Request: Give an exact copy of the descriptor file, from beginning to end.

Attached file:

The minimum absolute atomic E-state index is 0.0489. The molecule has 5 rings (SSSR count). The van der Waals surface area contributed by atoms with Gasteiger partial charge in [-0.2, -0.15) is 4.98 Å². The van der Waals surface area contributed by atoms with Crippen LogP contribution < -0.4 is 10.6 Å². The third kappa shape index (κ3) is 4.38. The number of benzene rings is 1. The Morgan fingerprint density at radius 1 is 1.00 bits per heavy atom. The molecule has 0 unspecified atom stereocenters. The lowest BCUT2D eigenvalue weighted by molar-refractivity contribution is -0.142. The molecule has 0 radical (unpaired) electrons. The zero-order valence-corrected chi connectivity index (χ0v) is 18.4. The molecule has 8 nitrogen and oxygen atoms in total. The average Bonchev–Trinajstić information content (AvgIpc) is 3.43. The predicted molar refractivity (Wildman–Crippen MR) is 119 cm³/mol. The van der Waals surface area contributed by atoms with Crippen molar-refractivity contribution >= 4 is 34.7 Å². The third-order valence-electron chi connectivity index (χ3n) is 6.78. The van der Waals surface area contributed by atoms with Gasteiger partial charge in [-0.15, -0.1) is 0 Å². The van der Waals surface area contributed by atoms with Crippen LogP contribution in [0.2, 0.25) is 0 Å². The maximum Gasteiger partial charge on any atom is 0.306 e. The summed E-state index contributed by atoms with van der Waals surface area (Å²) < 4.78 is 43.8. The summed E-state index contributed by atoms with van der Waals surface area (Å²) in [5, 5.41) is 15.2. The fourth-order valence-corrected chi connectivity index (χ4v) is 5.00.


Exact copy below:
The minimum absolute atomic E-state index is 0.0489. The molecule has 5 rings (SSSR count). The van der Waals surface area contributed by atoms with Gasteiger partial charge in [-0.2, -0.15) is 4.98 Å². The van der Waals surface area contributed by atoms with Crippen LogP contribution < -0.4 is 10.6 Å². The third kappa shape index (κ3) is 4.38. The number of benzene rings is 1. The Morgan fingerprint density at radius 1 is 1.00 bits per heavy atom. The molecule has 0 unspecified atom stereocenters. The lowest BCUT2D eigenvalue weighted by molar-refractivity contribution is -0.142. The molecule has 0 radical (unpaired) electrons. The zero-order valence-corrected chi connectivity index (χ0v) is 18.4. The molecule has 8 nitrogen and oxygen atoms in total. The average Bonchev–Trinajstić information content (AvgIpc) is 3.43. The predicted molar refractivity (Wildman–Crippen MR) is 119 cm³/mol. The van der Waals surface area contributed by atoms with Crippen molar-refractivity contribution >= 4 is 34.7 Å². The third-order valence-electron chi connectivity index (χ3n) is 6.78. The van der Waals surface area contributed by atoms with Gasteiger partial charge in [-0.15, -0.1) is 0 Å². The van der Waals surface area contributed by atoms with Crippen LogP contribution in [0.2, 0.25) is 0 Å². The maximum Gasteiger partial charge on any atom is 0.306 e. The summed E-state index contributed by atoms with van der Waals surface area (Å²) < 4.78 is 43.8. The summed E-state index contributed by atoms with van der Waals surface area (Å²) in [5, 5.41) is 15.2. The fourth-order valence-corrected chi connectivity index (χ4v) is 5.00.